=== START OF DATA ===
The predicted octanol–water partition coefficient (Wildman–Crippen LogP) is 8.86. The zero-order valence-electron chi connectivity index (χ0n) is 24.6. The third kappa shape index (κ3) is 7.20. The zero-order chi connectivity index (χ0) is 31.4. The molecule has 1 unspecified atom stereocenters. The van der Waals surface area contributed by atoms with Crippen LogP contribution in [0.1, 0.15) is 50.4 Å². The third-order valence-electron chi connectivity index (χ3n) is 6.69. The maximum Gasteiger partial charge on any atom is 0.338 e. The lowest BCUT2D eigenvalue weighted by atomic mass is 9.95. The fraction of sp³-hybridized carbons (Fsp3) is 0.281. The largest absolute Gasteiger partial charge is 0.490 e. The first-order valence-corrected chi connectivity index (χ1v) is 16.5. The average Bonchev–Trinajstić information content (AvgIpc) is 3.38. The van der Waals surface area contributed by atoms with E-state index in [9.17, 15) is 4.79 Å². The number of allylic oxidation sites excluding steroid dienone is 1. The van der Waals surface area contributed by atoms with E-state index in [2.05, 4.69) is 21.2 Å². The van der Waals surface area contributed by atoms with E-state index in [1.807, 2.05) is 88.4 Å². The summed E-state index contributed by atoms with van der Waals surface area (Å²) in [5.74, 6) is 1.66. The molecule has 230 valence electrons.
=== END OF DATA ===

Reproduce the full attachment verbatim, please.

The predicted octanol–water partition coefficient (Wildman–Crippen LogP) is 8.86. The zero-order valence-electron chi connectivity index (χ0n) is 24.6. The third kappa shape index (κ3) is 7.20. The zero-order chi connectivity index (χ0) is 31.4. The molecule has 1 unspecified atom stereocenters. The van der Waals surface area contributed by atoms with Crippen LogP contribution in [0.1, 0.15) is 50.4 Å². The third-order valence-electron chi connectivity index (χ3n) is 6.69. The maximum Gasteiger partial charge on any atom is 0.338 e. The lowest BCUT2D eigenvalue weighted by atomic mass is 9.95. The fraction of sp³-hybridized carbons (Fsp3) is 0.281. The largest absolute Gasteiger partial charge is 0.490 e. The first-order valence-corrected chi connectivity index (χ1v) is 16.5. The average Bonchev–Trinajstić information content (AvgIpc) is 3.38. The van der Waals surface area contributed by atoms with E-state index in [9.17, 15) is 4.79 Å². The number of allylic oxidation sites excluding steroid dienone is 1. The van der Waals surface area contributed by atoms with E-state index in [2.05, 4.69) is 21.2 Å². The van der Waals surface area contributed by atoms with E-state index in [1.807, 2.05) is 88.4 Å². The summed E-state index contributed by atoms with van der Waals surface area (Å²) in [5.74, 6) is 1.66. The molecule has 230 valence electrons.